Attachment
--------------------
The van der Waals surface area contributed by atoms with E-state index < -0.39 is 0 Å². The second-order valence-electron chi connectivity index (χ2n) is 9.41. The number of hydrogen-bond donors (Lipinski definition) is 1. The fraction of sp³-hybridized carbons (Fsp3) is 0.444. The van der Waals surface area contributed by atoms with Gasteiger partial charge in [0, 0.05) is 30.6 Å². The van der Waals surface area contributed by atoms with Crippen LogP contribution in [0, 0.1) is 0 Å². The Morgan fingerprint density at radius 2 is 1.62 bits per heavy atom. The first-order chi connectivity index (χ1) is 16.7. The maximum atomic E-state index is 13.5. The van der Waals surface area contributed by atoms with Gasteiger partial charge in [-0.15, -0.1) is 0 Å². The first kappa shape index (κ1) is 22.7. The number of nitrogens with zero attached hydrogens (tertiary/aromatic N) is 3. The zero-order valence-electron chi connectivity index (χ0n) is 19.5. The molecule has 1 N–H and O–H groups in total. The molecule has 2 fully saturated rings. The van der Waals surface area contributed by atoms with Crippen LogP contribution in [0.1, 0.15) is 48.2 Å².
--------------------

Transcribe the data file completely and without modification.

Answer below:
The van der Waals surface area contributed by atoms with E-state index < -0.39 is 0 Å². The second-order valence-electron chi connectivity index (χ2n) is 9.41. The number of hydrogen-bond donors (Lipinski definition) is 1. The fraction of sp³-hybridized carbons (Fsp3) is 0.444. The van der Waals surface area contributed by atoms with Gasteiger partial charge in [0, 0.05) is 30.6 Å². The van der Waals surface area contributed by atoms with Crippen LogP contribution in [0, 0.1) is 0 Å². The Morgan fingerprint density at radius 2 is 1.62 bits per heavy atom. The first-order chi connectivity index (χ1) is 16.7. The maximum atomic E-state index is 13.5. The van der Waals surface area contributed by atoms with Gasteiger partial charge in [-0.15, -0.1) is 0 Å². The first kappa shape index (κ1) is 22.7. The number of nitrogens with zero attached hydrogens (tertiary/aromatic N) is 3. The zero-order valence-electron chi connectivity index (χ0n) is 19.5. The molecule has 1 N–H and O–H groups in total. The molecule has 2 fully saturated rings. The van der Waals surface area contributed by atoms with Crippen LogP contribution in [0.1, 0.15) is 48.2 Å².